Are stripped-down computers good for productivity?
In the post-PC era, should businesses view Google’s Chrome OS and Microsoft’s Windows RT as glass half-full or glass half-empty computing environments?
Traditional IT productivity strategies generally involve a combination of personal computers and dumb terminals. Throughout the office a Windows PC is plonked on every desk, while notebook PCs are slid into some travel bags.
Creative types might demand a Mac instead of a Windows box for graphics work, but either way there’s a fully-fledged desktop computer on every desk.
Of course access to a fully-fledged desktop computer can be overkill when staff are only using it as a glorified typewriter.
With a full desktop operating system comes management complexity, which obviously impacts on your bottom line. That’s why large task-oriented workforces, such as call centre operators and other public-facing staff, are often exempt from the “desktop PC on every desk” strategy employed in the head office.
Instead large task-oriented workforces are usually issued with simple “dumb” terminals designed to run a single application, such as a telemarketing or call centre solution. This single application might run on that end device, but more likely it runs on a central server or in the cloud so you can easily swap out a faulty terminal. It’s an effective strategy which makes life easier for everyone, as long as you don’t need those staff to do anything out of the ordinary.
The strategic use of PCs and dumb terminals has long been the backbone of a corporate IT strategy, but lately we’ve seen the rise of a third category of computing devices which are more useful than a dumb terminal but less flexible than a Windows PC. We’re entering what’s often referred to as the “post-PC era”, with consumer-focused tablets such Apple’s iPad and its Android rivals leading the way.
As these gadgets push into the office, Microsoft is pushing back with the stripped-down Windows RT – also blurring the line between consumer and corporate devices. Meanwhile Google’s Chrome OS is finally finding its feet on Google’s Chromebooks.
Both Windows RT and Chrome OS promise to deliver the productivity benefits of a desktop PC without the underlying complexity, but it’s a promise they can’t always keep.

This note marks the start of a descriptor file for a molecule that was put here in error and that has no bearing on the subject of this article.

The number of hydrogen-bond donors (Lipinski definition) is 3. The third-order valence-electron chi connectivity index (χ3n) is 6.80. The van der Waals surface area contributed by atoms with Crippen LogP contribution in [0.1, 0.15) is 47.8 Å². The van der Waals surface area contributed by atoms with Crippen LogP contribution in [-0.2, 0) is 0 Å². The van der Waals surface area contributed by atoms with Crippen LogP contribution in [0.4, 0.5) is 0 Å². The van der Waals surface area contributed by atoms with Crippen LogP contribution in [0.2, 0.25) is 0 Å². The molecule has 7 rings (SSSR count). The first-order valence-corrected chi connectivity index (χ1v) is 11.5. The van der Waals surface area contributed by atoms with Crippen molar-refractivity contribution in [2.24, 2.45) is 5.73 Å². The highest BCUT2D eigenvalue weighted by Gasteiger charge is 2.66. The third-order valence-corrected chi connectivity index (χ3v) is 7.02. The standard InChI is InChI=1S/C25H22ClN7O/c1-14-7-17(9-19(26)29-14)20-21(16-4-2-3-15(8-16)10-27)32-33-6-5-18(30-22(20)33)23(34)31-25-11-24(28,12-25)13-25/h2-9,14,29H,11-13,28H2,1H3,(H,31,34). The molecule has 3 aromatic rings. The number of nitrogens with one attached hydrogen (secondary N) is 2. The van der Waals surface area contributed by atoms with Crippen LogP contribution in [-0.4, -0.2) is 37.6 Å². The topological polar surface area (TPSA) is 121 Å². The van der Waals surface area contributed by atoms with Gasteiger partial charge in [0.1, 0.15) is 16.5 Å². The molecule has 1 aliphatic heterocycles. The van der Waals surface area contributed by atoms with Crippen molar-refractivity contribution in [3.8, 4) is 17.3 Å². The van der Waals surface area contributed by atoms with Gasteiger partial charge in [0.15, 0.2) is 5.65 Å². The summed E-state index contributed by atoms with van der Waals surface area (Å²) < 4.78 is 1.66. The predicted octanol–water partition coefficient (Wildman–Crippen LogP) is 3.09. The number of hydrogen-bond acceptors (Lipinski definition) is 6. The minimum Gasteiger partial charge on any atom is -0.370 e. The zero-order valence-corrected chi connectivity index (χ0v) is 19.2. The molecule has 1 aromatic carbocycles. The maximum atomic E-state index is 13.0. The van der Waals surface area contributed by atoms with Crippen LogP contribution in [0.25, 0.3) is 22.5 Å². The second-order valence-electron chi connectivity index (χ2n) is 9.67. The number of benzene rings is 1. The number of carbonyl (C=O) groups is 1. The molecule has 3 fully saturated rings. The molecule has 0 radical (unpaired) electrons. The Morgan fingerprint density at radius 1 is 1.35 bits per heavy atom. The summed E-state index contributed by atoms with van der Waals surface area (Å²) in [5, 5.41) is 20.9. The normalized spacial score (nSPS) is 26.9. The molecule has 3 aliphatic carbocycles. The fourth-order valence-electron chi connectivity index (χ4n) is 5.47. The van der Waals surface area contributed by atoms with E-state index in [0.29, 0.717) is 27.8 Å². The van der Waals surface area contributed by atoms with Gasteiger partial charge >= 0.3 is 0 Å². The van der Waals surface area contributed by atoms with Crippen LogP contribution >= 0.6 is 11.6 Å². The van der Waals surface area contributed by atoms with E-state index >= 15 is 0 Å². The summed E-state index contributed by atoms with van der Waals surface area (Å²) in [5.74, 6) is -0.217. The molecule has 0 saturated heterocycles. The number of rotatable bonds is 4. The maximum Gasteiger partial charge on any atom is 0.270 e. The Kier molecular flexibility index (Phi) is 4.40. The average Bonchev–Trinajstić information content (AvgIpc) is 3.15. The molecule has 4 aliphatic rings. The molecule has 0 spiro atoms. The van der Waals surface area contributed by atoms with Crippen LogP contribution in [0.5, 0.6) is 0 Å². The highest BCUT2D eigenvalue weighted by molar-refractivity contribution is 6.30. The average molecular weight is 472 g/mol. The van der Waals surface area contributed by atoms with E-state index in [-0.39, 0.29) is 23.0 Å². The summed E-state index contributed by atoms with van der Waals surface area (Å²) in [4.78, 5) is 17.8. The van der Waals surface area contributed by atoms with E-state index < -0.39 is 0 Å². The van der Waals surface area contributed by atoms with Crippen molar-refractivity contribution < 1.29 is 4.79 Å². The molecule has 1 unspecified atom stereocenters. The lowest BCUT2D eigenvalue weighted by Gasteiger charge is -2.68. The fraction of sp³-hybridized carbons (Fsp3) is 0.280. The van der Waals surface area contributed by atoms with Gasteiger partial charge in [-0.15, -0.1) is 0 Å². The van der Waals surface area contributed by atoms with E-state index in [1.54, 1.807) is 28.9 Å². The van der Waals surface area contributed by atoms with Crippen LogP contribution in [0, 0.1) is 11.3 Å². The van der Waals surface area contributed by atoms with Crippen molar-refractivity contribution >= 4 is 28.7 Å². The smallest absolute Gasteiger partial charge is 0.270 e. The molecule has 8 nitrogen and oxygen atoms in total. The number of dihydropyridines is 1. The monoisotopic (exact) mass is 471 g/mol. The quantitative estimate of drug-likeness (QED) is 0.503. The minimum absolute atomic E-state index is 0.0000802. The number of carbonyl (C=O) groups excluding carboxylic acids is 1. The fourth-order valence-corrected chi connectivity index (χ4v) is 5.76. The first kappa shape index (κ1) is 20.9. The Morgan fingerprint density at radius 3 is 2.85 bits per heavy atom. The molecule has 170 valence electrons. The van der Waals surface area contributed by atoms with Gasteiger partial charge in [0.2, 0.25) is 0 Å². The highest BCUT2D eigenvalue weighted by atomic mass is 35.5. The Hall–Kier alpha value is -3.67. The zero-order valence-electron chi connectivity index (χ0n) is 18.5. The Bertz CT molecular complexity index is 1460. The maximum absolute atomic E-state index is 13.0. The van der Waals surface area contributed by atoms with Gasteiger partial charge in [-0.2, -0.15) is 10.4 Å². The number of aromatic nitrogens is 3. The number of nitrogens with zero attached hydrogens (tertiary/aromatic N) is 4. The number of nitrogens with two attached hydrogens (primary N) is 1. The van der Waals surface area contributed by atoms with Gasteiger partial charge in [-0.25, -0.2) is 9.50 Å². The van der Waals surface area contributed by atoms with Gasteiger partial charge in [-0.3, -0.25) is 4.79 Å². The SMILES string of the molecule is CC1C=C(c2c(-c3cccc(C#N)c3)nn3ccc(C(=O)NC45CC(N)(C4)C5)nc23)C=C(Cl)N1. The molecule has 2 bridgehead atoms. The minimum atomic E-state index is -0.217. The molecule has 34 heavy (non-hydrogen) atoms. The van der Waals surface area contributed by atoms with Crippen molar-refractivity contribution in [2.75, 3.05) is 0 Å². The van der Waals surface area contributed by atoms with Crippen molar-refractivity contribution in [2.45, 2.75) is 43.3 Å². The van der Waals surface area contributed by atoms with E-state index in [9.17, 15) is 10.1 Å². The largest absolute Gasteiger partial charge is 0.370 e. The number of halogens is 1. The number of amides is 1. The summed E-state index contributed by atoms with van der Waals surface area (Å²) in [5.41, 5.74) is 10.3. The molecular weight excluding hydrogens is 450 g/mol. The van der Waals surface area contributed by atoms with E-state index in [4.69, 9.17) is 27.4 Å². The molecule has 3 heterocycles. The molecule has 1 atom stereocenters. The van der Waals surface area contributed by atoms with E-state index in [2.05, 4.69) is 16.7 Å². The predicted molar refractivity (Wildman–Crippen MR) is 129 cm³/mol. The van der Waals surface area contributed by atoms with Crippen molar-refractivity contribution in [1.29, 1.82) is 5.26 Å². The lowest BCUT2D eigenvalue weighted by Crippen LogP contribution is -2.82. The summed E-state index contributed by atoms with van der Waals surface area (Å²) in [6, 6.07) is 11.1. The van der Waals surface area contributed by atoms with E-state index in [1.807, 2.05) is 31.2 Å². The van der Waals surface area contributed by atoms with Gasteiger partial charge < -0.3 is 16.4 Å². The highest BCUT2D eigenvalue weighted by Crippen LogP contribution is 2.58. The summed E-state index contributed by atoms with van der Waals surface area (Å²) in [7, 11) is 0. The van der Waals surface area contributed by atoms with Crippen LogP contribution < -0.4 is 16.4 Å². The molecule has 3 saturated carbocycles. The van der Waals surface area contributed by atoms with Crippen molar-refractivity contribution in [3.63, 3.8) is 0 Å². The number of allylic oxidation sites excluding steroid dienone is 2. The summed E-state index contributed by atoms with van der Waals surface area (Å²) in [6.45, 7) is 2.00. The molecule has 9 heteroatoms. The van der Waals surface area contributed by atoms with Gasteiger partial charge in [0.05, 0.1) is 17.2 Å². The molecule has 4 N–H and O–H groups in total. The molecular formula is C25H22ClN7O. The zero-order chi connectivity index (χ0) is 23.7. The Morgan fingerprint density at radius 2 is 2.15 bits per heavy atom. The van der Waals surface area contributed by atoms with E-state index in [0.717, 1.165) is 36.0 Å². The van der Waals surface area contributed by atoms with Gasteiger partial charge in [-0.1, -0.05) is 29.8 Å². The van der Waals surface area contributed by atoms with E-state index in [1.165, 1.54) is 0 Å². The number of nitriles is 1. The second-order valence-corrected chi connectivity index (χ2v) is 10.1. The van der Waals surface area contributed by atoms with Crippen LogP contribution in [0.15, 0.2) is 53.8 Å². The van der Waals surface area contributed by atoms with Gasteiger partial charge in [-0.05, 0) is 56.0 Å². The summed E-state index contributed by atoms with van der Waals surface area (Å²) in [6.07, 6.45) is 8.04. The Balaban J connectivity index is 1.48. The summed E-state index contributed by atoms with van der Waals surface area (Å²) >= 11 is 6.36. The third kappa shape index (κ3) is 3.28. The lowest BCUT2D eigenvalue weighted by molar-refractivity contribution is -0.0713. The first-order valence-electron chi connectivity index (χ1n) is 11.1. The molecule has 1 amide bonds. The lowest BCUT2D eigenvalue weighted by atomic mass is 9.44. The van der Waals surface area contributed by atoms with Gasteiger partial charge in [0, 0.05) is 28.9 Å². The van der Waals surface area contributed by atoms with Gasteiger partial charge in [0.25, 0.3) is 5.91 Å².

Windows RT is basically a stripped-down version of Windows 8 which lets you run the tablet style, touch-friendly Modern UI interface. Similar to an iPad, you can install apps from Microsoft’s growing Windows Store. Unlike an iPad, you can push aside Modern UI to view the traditional Windows desktop. Here you’ll find simple versions of Microsoft Word, Excel, PowerPoint and OneNote, but you can’t install your own desktop applications such as Outlook or Photoshop.
Meanwhile Google’s Chrome OS is a stripped-down version of Linux designed to do little more than run Google’s Chrome web browser. You can also install a range of plugins from the Chrome Web Store, as you can when running Chrome on a desktop computer.
Of course the growing focus on cloud services, such as online Office suites, makes Google’s Chromebook surprisingly useful. But once again, you can’t install desktop applications such as Outlook or Photoshop.
One frustration with these devices is that they aren’t designed to tightly integrate into a corporate environment. Windows RT supports Exchange ActiveSync for mobile device management features but not Active Directory for connecting to in-house resources. You’re not going to find Active Directory support in Chrome OS either, and Google is even turning its back on Exchange ActiveSync. Google offers its own remote management tools for Chromebooks, but it might not be welcomed with open arms if your IT department is an old-school Microsoft shop.
Of course the most significant limitation of Windows RT and Chrome OS is that you can’t install your own desktop software – which is both a blessing and a curse.
Meanwhile the inability to install desktop software is a curse if your employees need more flexibility than your average call centre operator. It’s possible that the Windows and Chrome Web Stores might meet all their needs, but for a few dollars more you could buy a fully-fledged Windows 8 device which can offer the best of both worlds.
You’d obviously trial a handful of Windows RT or Chrome OS devices before you contemplated a wider roll out, but your first test phase might be even simpler. Hand someone a shiny new Windows 8 device but tell them they’re only permitted to use the Modern UI interface or the Chrome browser. Even with access to the app stores, can they survive a week without succumbing to the temptation of using other desktop software to get their job done (apart from the Office applications bundled with Windows RT)?
Some staff might find such restrictions frustrating, while others might find them liberating. Some might decide that these post-PC devices work better as travel companions, augmenting the PC sitting on their desk rather than replacing it.
This simple first taste of stripped-down environments might help shape your long-term computing strategy in the post-PC era.